The first correspondence relates to Clongowes, County Kildare and James Joyce and comes from Brendan Cullen in Clane, an esteemed historian of the college. Although the question of bias raises its inglorious head in the second complaint, there can be no suggestion of that here.
The County Kildare is a place I pass through. I have no roots on the gentle plains and am not among the historic army of persecutors of the Jesuits.
Brendan points out that the game to which Stephen Dedalus refers in the early stages of A Portrait of the Artist As A Young Man is in fact not Rugby Union but Gravel.
I am indebted. His kindly phrased correction sent me off on one of the more entertaining of many tangents in the past fortnight.
I delved deep into the story of Gravel — a game in which the ball can be kicked and punched with a clenched fist — and found this in the writings of Fr T Corcoran SJ from some time in the earlier years of the last century: “The ‘gravelled ground’ was the theatre wherein was slowly brought to intricate perfection the royal game of ‘gravel football’, a distinctive feature of Stonyhurst, Clongowes, and Tullabeg life, until in our own day Association and Rugby have almost completely supplanted it.
“In Tullabeg it was vigorous to the last; in Clongowes it still survives, and is played vigorously during the week before Christmas vacation, and also in the strenuous contests that precede St Patrick’s Day, when in the ‘Grand Matches’ Green and Red still struggle for supremacy.”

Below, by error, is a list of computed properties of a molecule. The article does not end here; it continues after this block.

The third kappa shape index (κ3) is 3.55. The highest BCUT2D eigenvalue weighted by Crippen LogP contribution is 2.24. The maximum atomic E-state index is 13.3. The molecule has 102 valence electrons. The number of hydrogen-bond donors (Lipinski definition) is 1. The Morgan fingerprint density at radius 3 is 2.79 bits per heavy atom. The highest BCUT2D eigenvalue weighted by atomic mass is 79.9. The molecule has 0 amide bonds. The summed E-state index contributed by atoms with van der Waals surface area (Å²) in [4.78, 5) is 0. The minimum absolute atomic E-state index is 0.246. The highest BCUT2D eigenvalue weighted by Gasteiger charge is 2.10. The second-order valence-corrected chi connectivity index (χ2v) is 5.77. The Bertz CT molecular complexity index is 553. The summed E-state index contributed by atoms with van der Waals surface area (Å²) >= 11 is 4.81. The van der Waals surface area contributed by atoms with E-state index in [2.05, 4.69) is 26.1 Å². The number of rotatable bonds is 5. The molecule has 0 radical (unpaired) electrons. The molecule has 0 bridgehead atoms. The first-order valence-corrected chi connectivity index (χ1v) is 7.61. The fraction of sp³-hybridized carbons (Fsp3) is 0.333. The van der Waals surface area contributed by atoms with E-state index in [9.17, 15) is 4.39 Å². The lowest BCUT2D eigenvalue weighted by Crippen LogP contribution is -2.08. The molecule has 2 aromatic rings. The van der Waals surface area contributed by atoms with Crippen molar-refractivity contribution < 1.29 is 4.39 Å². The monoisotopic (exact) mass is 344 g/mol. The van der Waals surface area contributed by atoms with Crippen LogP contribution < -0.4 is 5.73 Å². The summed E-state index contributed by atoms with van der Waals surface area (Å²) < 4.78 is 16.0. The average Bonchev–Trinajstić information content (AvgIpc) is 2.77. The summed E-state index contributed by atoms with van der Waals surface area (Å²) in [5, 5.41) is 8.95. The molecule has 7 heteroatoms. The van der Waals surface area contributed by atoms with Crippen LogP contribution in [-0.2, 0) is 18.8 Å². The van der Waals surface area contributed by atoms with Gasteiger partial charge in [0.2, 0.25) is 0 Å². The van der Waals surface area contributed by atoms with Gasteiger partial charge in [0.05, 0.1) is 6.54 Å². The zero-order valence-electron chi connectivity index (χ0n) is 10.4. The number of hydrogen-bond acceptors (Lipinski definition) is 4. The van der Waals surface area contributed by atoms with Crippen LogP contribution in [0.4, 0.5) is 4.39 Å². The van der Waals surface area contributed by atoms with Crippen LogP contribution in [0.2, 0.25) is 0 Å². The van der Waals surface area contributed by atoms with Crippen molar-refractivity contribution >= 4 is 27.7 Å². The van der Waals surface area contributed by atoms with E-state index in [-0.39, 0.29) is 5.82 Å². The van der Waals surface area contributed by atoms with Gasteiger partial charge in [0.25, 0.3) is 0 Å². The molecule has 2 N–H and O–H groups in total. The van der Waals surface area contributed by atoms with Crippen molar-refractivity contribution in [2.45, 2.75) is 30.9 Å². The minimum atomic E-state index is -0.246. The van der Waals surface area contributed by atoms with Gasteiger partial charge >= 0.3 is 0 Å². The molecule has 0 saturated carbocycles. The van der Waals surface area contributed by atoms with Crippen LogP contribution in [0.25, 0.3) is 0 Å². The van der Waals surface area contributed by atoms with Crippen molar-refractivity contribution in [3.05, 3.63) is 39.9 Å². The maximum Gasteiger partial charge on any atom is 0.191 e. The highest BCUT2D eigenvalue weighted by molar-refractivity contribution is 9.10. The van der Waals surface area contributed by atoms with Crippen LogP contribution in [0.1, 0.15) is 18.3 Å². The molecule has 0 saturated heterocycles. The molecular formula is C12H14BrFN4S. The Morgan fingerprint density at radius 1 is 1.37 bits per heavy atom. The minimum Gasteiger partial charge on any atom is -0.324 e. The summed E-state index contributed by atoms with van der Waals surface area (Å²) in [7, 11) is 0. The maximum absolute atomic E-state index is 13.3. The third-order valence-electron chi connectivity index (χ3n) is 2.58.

Note the reference to Stonyhurst and the ‘royal game’. Like rugby and cricket Gravel appears to have been an import, or what our Greener chairde would call a ‘garrison’ game.
In the second correction, a Cork correspondent, Sean Seartan, of lovely Shanakiel overlooking the Lee, gently points out that while Jimmy Bowen did make the “gutbusting run” to set up the crucial Munster try against the All Blacks in 1978, it was Christy Cantillon who received his pass and touched down.
I suspect that Sean has a link with that ‘other place’ i.e. Christian Brothers College, from which Christy Cantillon emerged and for which much of my school days at Presentation College represented the evil empire.
Jimmy Bowen was a Pres man. It might be that some of the lingering sectarianism of those days still pulses in my veins or as Sean suggests I was wearing rose-tinted glasses as I wrote.
But more likely that I suffered from that natural affliction of the ageing man — the pig-headed will to believe what he wants to believe.
I should have seen that magical moment between Bowen and Cantillon — Pres man and Christians man — as the forerunner of many great healing moments between the heirs to opposing traditions: Mandela and De Klerk, Martin McGuinness and the Queen. Ad infinitum. Et absurdum.
But it would be wrong of me to close this correspondence with the man from Shanakiel without referring to an undisputed fact.
In the most recent victory over the All Blacks, the Man of the Match was Peter O’Mahony. A Pres Man.
‘More likely I suffered from the ageing man’s natural affliction — the pig-headed will to believe what he wants to believe’